The Confessions of Gordon Brown

Let’s be honest, it’s not the most tantalising of titles is it? Whether your political allegiance means you dress to the left or the right, an evening spent in the company of someone pretending to be the charisma-free zone that is the former Prime Minister is hardly something to get the juices flowing. A Scot so dour that even dour Scots have probably told him to lighten up.

Kevin Toolis’ play arrives at the Ambassadors Theatre following successful runs at last year’s Edinburgh Festival and the Trafalgar Studios and purports to lift the lid on the secrets of Brown’s political career — judged even by many on his own side to be something of a failure, or at least his time as PM.
But whether this is meant to be a comedy (it’s billed as a satire) or a tragedy isn’t really clear. There are one or two amusing moments when Brown has a pop at the image obsessed media by claiming that “baldies” like William Hague and Ian Duncan Smith failed to engage the electorate because of their lack of locks, and an entertaining bit when he challenges the audience to name members of Blair’s cabinet, but beyond that the laughs are decidedly thin on the ground — and if taking the piss out of someone’s height or hair is now considered satire then Peter Cook must be turning in his grave.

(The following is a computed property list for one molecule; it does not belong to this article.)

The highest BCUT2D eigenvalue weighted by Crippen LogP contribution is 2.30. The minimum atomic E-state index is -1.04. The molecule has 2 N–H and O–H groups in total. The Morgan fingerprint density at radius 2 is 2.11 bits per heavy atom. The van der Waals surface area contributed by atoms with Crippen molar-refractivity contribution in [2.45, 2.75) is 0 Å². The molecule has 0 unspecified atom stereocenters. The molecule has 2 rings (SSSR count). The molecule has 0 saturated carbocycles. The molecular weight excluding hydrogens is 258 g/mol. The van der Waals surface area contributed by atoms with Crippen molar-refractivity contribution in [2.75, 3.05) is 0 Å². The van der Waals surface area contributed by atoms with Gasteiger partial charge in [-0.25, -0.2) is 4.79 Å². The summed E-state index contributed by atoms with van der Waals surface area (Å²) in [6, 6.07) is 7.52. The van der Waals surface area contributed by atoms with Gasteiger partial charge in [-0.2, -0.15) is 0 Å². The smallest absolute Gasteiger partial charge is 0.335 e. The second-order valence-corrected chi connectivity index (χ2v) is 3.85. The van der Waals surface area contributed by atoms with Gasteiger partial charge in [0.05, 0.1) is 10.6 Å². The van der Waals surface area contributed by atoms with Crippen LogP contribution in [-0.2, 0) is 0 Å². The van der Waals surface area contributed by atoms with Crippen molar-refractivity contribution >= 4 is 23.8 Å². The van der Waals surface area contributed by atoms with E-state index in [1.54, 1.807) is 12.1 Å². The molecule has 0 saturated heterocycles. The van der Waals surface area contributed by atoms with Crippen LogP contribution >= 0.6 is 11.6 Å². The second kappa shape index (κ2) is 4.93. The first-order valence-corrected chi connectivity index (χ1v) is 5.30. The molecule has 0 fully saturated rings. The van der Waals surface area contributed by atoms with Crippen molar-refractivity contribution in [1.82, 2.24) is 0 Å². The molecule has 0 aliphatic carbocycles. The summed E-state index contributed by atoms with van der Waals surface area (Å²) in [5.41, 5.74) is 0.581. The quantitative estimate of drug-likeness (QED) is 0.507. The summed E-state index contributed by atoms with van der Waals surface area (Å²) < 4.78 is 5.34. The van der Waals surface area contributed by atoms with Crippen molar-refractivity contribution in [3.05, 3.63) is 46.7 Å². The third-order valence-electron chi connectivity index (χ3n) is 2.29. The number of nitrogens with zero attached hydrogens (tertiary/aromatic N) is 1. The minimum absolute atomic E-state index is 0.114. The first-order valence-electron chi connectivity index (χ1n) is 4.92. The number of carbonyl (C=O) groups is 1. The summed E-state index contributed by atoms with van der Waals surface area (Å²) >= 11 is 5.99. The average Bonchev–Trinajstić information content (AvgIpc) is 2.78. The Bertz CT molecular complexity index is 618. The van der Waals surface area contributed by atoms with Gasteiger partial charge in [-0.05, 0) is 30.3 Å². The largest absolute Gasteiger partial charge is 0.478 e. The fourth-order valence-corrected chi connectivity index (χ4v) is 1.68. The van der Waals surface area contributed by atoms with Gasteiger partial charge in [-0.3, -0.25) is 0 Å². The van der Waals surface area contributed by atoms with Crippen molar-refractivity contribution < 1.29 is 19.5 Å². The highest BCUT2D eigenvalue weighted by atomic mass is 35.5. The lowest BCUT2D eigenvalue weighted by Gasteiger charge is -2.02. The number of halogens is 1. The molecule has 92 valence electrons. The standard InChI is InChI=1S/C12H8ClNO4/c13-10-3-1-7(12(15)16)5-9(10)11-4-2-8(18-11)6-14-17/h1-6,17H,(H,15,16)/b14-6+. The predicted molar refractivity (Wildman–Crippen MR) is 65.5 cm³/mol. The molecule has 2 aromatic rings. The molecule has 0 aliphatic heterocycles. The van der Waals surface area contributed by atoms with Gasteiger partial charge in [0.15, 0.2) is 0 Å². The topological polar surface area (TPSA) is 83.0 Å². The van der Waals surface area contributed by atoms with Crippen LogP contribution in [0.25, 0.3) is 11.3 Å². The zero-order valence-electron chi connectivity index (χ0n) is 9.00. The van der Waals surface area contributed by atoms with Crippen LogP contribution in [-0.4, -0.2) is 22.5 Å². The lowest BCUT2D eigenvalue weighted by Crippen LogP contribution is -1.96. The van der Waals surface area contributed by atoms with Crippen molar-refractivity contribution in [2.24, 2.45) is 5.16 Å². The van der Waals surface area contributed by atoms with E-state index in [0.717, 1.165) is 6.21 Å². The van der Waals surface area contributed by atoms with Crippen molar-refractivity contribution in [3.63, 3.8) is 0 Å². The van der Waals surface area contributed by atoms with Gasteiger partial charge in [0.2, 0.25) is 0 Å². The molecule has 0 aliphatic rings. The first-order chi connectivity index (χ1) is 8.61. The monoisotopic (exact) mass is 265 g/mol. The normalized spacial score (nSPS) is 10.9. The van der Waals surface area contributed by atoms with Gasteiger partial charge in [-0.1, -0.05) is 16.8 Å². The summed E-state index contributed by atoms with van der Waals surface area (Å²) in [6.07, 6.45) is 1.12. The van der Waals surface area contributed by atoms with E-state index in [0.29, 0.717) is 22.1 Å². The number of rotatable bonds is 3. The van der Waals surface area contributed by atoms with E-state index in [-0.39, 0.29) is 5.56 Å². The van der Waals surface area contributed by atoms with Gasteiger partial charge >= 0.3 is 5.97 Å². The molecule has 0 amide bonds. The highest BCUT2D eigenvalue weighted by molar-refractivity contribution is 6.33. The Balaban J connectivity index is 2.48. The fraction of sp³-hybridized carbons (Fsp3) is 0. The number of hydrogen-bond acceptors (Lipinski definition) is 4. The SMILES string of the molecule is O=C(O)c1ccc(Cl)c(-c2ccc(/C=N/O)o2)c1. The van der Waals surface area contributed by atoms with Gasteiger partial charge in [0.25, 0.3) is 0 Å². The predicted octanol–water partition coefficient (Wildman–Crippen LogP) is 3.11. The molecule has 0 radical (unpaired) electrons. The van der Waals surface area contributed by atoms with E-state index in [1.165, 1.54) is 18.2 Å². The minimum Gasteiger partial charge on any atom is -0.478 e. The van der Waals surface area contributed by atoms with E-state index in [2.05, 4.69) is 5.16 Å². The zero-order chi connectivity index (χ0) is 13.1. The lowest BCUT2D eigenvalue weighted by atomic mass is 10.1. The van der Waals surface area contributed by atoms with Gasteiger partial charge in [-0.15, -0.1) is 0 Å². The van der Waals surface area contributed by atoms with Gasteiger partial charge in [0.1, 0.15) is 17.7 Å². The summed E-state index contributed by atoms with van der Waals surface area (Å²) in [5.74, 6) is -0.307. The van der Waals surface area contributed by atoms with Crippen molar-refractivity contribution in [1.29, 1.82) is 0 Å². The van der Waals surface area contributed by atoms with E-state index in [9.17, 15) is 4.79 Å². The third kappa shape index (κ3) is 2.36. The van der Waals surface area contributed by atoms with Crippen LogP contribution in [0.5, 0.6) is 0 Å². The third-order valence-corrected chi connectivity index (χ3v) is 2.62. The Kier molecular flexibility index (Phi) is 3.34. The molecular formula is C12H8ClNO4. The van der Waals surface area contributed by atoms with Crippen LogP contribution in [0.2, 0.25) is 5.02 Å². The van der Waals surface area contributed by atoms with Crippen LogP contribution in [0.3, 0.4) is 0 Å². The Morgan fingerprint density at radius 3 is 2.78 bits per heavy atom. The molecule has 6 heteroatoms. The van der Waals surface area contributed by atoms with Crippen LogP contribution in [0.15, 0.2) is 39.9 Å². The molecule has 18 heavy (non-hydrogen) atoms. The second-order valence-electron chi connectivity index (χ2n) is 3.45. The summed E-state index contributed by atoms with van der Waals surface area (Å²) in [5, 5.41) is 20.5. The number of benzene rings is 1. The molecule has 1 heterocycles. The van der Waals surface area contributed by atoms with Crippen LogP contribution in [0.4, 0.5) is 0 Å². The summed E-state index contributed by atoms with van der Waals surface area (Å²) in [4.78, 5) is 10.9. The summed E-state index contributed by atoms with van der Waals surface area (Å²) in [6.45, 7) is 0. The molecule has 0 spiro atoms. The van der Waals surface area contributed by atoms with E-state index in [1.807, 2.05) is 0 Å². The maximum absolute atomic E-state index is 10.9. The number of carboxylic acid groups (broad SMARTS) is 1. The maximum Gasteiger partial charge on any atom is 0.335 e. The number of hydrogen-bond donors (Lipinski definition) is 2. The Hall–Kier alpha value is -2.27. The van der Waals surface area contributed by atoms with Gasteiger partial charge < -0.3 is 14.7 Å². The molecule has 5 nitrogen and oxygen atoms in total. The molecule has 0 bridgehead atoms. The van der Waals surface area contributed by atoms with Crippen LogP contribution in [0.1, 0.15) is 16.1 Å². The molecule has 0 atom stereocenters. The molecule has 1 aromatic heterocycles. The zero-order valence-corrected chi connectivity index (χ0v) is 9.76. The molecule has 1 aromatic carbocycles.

And where are the confessions? I wasn’t expecting revelations about coke-fuelled parties with reality TV stars, but being told that meeting foreign dignitaries is a bit of a chore or that as PM he never carried money isn’t the stuff of tabloid headlines.

Mostly this is a c-word, f-word loaded rant about how Brown was shafted by Blair and his cronies — we knew that, right? — and it soon becomes tiresome in the extreme.

Ian Grieve captures the physicality of Brown without giving us a full-on impersonation, so thankfully we’re not subjected to that blood-curdling smile or that bizarre sucky-in thing he does with his bottom lip. The problem here though is that Grieve has more presence that Brown could even dream of and thereby rather swamps his subject so we don’t feel GB’s pain or get touched by the pathos.

There is a school of thought that says Brown was a man of integrity and intelligence who was denied his place in history by the ruthless ambition of people who purported to be his comrades. That might well be a sound analysis, but if he didn’t realise that’s how things were done in the Westminster bear pit, then he must go down as a man of extreme naivety as well.

But frankly, Kevin Toolis’ play made me care less.

Reviewed by Tony Peters


The Confessions of Gordon Brown is playing at the Ambassadors Theatre until 30 July 2014. Click here for tickets.